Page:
NID sets the ball rolling on its basketry project with African countries
The million dollar project to connect India and Africa through design intervention is underway at the National Institute of Design, Ahmedabad.
The initiative was announced in January this year as part of the India-Africa Forum Summit Action Plan. The idea is to train, expose and empower craftswomen of rural Africa through the skills of basketry, which will allow them to tap its market potential.
Slated to cover five African countries over three years, the Zimbabwe leg started ticking with 25 participants from the country visiting the design institute for a Craft Manager’s Workshop. Essentially following the ‘training the trainers’ model that generates a multiplier impact, NID experts are imparting skills to the group members who will transmit their newly acquired learning and knowledge to others when they get back to their country.
The trainers at the workshop have been handpicked after NID articulated the criteria during field visits and field studies in Zimbabwe. To ensure that the design intervention was not restricted to product development and encompassed skills to take the products to the market, the participants’ group does not only have artisans but craft managers as well who will help to put the products on the shelf. “As the larger aim of the project is to connect the products to different markets, the groups have a sizeable number of women artisans who could conveniently handle large orders. Artisans participating are from the sisal fibre basket weavers operating under the Zienzele Foundation and the bamboo workers associated with the STEP Trust,” said the NID spokesperson.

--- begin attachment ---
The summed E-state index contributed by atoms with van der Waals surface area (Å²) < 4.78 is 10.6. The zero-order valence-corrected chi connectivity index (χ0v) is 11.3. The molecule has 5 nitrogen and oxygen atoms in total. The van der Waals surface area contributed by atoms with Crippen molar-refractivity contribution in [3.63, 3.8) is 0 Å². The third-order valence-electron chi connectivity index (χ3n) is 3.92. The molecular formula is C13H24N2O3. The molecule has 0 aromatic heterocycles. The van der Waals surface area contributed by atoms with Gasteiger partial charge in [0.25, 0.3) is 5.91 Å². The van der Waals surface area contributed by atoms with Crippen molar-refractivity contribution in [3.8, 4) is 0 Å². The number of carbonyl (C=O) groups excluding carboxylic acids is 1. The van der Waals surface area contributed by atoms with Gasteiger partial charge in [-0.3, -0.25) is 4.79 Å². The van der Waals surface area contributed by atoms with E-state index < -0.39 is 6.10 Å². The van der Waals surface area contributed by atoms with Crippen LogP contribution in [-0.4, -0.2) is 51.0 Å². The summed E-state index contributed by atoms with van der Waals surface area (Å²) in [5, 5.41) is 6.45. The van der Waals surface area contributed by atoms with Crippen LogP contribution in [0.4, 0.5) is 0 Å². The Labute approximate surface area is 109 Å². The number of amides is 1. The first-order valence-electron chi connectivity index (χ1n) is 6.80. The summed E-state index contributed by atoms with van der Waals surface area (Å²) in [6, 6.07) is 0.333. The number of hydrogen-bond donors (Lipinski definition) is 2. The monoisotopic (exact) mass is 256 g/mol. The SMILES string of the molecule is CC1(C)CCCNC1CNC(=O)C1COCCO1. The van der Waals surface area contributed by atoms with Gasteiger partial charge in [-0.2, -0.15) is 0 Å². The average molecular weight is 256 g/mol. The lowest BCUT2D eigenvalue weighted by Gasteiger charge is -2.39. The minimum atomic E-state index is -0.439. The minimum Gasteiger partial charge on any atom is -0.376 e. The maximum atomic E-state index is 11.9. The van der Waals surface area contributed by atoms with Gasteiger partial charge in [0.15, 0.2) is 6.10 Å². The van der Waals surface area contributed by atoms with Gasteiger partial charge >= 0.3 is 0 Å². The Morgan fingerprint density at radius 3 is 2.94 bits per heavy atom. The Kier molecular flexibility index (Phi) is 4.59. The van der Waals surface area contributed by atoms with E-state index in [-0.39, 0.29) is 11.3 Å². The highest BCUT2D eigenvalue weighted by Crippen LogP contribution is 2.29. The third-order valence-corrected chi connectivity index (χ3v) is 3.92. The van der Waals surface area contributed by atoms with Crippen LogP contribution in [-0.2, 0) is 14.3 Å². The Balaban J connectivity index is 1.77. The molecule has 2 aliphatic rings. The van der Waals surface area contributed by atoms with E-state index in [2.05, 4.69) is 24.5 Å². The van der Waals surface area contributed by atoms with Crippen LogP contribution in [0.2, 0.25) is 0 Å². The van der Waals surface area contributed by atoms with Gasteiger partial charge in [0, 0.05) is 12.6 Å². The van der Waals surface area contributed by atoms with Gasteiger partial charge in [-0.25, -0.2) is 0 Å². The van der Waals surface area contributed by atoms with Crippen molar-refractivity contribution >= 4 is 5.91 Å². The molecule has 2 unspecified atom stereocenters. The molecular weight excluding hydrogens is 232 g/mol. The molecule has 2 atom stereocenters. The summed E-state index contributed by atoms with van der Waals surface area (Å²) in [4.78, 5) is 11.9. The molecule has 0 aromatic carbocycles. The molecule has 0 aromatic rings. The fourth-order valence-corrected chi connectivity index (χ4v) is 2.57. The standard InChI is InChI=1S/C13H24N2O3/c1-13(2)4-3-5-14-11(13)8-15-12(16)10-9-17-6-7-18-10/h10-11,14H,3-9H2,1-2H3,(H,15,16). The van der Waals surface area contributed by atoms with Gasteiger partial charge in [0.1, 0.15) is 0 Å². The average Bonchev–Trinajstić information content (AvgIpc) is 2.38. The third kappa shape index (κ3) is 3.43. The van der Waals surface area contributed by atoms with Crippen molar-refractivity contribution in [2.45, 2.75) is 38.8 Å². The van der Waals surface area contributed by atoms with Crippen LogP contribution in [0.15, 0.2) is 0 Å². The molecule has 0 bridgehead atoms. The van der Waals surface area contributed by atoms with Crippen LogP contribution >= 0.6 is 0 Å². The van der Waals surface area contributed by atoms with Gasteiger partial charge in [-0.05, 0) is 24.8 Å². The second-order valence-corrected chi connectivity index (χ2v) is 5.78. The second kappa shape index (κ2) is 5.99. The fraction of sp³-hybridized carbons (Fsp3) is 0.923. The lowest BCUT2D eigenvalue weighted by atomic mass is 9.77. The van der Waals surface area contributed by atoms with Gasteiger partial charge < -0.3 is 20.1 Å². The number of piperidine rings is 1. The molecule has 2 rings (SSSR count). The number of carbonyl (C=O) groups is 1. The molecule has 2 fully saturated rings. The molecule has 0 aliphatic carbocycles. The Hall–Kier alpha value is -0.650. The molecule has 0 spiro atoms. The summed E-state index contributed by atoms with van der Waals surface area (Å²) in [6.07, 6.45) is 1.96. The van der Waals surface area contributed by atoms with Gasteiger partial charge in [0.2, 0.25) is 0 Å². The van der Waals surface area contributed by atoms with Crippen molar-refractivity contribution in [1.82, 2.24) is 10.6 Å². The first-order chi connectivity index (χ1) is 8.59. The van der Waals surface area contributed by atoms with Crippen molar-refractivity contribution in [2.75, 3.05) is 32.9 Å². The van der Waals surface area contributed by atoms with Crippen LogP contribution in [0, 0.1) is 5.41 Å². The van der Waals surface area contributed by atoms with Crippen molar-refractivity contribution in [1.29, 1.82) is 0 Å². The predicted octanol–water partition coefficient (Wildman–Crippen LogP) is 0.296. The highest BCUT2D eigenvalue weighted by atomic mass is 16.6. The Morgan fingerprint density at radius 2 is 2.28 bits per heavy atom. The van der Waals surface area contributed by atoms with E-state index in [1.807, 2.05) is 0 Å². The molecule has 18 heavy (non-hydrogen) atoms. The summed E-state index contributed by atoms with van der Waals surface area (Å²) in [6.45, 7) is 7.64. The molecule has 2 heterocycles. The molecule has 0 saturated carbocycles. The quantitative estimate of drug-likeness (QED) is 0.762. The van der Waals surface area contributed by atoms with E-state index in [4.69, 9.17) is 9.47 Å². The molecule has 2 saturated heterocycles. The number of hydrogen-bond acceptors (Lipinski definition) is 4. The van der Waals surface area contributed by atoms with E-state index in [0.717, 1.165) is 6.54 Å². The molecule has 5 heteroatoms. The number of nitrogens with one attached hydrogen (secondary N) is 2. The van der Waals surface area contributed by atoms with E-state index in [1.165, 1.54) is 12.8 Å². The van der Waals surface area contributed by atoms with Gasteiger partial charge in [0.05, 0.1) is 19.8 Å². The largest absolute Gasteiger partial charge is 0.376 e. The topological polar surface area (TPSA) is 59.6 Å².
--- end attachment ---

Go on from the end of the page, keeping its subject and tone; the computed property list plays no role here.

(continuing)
The Craft Managers’ Workshop, which will be followed up by a workshop in Zimbabwe, saw around 17 artisans, 15 of them women, and four from management staff of the two organisations. The manager of Lupane Women’s Centre, the Director of the National Gallery of Zimbabwe, a potential craft exporter and a ministry official were also part of the group.
The workshop culminated today with a brainstorming roundtable event, from where experiences and insights will be used to steer the project in the future. Over the weekend, the participants will visit Delhi and see venues like the Craft Museum, Cottage Industries, and Dilli Haat.
At the initial announcement of the project the five African countries short listed for the initiative were Zimbabwe, Malavi, Ethopia, Tanzania and Uganda. The strategy was to conduct a need-assessment-cum-workshop in each country, followed by a workshop in India and a third workshop in the respective countries for 25 participants. Besides providing design and product development inputs, the project envisaged encapsulating a “major brand development exercise for the entire initiative lending a suitable designed identity to the endeavour”. This would include developing a logo to be used as a common identity and collaterals such as brochures, price tags, and packaging. Now that the project is on its way, designers and innovation lovers are eager to see the results it will deliver on the ground.